"If you board the wrong train, it's no use running along the corridor in the other direction," said famed World War II German resistance fighter Dietrich Bonhoeffer.
We in IT boarded the wrong train a long time ago. It's the "standard model" of information technology organisations -- the familiar litany that says CIOs should run IT as a business, meeting the requirements of its internal customers. This refrain has been endorsed by our holy trinity, too: analyst firms, most consultancies, and ITIL.
They call the standard model "best practice." When they're in a different mood, they also call desktop lockdown a best practice, leaving you to figure out how it is that you tell your customers what they can and can't do.
So we've had to run along the corridor, trying to make sense of it all. But you can't make sense of nonsense.
I admit this conclusion is not a growing consensus. It isn't even an emerging trend. It's more a guerilla movement, promoted covertly by some renegade CIOs and supported by a few consultants and commentators who have rejected the conventional wisdom and industry punditry in favour of what their experience tells them works in real organisations.
Bassam Fawaz, CIO of a large global logistics company, is one of the renegades. According to Fawaz: "The IT conventional wisdom that is generously dispensed by many IT think-tanks and opinion makers is largely theoretical and offers little or no practical value."
Businesses are starting to shake off the recession and think about the future instead of simply making it to next week. It's the perfect time to board the right train -- the one headed to the promised land, where IT is a strategic partner to the rest of the business, not a subservient order taker content to process work requests while accepting the blame for everything that goes wrong.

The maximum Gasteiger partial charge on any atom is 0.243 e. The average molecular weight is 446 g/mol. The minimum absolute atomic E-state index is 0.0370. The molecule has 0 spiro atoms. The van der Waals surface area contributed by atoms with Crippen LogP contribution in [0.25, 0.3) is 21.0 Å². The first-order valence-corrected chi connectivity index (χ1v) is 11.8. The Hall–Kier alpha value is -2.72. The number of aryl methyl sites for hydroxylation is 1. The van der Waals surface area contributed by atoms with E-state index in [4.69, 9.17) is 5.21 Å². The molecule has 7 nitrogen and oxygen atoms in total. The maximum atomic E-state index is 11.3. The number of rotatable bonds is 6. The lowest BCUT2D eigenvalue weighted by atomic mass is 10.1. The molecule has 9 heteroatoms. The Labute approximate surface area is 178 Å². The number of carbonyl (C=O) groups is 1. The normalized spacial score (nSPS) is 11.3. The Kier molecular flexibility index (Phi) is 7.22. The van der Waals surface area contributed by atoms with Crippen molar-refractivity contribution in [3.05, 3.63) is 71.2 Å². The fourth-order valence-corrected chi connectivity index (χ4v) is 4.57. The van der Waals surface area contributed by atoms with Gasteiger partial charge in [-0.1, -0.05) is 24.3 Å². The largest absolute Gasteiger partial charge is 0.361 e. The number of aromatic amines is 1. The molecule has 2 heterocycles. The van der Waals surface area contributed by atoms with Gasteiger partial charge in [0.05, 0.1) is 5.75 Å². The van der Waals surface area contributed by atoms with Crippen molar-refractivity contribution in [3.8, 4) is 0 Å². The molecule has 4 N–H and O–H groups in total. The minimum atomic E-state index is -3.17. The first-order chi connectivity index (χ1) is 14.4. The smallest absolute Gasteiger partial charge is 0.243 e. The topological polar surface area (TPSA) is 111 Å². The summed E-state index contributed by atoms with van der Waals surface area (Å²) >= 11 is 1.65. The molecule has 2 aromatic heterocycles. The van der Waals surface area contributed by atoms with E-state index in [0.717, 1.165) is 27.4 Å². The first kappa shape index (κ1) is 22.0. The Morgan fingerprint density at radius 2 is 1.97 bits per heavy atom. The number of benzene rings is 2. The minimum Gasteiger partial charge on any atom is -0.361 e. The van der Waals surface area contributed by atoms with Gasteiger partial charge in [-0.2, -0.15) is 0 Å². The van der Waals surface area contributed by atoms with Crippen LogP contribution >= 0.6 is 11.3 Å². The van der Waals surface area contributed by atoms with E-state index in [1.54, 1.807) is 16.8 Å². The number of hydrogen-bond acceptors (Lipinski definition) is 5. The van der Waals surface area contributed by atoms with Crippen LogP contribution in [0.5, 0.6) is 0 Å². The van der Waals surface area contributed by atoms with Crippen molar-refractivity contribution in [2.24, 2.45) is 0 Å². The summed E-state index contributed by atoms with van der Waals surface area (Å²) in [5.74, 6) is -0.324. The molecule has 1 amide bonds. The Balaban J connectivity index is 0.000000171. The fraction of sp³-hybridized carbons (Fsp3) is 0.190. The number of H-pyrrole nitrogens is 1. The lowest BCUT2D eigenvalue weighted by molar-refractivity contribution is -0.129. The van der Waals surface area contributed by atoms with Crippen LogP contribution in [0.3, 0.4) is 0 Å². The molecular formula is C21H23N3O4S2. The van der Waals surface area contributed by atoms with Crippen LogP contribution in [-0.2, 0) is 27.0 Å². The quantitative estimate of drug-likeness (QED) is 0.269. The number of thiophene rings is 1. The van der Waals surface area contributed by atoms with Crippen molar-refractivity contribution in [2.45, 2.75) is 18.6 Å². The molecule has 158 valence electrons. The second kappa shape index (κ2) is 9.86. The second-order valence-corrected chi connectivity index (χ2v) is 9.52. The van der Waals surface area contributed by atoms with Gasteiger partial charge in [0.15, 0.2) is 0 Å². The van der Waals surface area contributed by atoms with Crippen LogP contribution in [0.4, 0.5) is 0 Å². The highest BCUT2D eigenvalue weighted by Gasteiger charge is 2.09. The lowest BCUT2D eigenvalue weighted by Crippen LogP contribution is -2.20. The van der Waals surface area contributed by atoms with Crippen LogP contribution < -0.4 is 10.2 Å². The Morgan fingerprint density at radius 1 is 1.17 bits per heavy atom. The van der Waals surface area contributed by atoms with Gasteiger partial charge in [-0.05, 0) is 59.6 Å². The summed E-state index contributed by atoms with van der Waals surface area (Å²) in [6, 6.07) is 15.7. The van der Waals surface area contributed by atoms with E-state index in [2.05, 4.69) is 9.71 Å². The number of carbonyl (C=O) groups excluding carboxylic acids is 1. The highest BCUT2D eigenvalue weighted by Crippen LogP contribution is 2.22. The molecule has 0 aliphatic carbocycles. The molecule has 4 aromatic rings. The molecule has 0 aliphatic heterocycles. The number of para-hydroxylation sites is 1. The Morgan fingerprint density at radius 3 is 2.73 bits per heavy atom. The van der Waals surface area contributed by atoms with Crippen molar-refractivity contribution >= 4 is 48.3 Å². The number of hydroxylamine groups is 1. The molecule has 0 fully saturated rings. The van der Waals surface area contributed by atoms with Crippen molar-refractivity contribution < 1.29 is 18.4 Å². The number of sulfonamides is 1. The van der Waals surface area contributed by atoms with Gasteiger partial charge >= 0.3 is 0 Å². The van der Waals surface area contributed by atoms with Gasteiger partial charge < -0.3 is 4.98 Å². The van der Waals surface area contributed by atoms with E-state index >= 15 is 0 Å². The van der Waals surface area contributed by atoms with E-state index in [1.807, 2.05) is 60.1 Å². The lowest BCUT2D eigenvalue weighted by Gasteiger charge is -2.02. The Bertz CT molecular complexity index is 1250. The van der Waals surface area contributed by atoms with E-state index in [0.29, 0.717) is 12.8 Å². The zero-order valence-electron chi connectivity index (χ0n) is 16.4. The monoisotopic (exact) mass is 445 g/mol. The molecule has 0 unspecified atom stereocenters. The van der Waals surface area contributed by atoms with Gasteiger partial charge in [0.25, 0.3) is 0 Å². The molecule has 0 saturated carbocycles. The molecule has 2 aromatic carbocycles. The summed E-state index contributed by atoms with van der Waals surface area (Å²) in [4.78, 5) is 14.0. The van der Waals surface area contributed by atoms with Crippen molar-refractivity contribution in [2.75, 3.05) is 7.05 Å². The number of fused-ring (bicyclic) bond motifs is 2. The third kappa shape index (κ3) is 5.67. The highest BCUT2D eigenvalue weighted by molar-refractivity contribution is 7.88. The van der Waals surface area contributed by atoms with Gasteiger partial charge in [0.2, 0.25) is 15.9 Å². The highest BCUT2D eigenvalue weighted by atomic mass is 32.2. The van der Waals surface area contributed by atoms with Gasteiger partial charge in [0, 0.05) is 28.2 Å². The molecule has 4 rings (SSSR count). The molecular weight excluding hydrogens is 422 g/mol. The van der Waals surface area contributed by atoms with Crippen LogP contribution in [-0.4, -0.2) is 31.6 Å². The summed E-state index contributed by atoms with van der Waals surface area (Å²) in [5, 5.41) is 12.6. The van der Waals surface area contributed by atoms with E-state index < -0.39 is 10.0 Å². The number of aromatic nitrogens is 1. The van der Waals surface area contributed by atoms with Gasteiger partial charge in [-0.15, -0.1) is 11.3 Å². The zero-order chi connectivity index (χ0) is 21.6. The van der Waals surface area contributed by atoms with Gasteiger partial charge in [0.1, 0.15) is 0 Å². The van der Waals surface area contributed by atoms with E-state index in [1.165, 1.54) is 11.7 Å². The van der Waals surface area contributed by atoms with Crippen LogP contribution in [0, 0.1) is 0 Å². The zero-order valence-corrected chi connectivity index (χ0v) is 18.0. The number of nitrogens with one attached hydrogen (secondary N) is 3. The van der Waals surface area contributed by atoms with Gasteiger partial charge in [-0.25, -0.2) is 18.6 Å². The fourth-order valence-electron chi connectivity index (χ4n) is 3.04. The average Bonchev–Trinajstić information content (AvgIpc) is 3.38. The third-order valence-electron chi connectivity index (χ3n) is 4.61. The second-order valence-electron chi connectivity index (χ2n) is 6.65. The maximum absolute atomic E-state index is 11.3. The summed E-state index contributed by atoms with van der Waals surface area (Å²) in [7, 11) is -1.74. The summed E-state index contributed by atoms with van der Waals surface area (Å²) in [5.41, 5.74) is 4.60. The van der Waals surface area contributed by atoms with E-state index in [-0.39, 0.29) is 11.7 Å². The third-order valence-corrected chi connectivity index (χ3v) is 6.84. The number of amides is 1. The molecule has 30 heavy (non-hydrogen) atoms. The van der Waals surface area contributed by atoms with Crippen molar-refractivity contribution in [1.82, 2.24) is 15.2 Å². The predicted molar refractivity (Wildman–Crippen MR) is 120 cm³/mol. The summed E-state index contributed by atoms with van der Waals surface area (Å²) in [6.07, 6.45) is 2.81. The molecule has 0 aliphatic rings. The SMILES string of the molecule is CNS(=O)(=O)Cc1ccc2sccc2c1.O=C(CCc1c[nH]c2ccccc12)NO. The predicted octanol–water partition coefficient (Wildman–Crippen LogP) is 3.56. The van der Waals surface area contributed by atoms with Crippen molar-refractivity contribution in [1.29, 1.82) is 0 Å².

Want to board the right train?
Your ticket to the promised land begins with this: No one inside your company is your customer.
Thinking that they are is the core fallacy of the standard model, and it has caused no end of trouble.
Take the common complaint voiced by (among others) Dirk Huggett, an IT business analyst for the North Dakota Information Technology Department: "You are always too expensive. One classic example is PCs," he says.
"Executives get flyers from different vendors for $299 laptops and get upset when the ones they buy cost them $800. It is tough to explain why the cheaper PC won't run their mission-critical application.
"Or try to explain your file and print server hosting rates. It doesn't matter that part of that rate is full backup and off-site storage. Or as part of a clustered environment you have built-in redundancy and that ensuring the server is updated and secured appropriately is part of that cost. Their friend Joe hosts these things on the side, and it is much cheaper."
There are no IT projects
When IT is a business, selling to its internal customers, its principal product is software that "meets requirements." This all but ensures a less-than-optimal solution, lack of business ownership, and poor acceptance of the results.
Adam Hartung, author of "Create Marketplace Disruption: How to Stay Ahead of the Competition," tells the tale:
"I had an experience with the head of field services for a very large pharmaceutical company. He was working himself ragged, and complaining about insufficient budget to build all the web applications his internal customers were asking for. So I suggested that instead of trying to deliver on 'customer needs,' why didn't he go back to the business with a set of recommendations for how he thought he could deliver a superior set of solutions that would meet their needs in 2012 -- and beyond.
"Instead of reacting to users, he should be their peer. Primarily, I asked him why he didn't transition from building web apps to instead creating a solution using cloud technology and true mobile devices like BlackBerrys, iPods, and emerging tablets. He could offer a better solution, at about a quarter of the cost.
"He told me he had never thought of dealing with the situation that way, but it sure made a lot more sense than letting his 'customers' run him ragged to deliver stuff with a short life."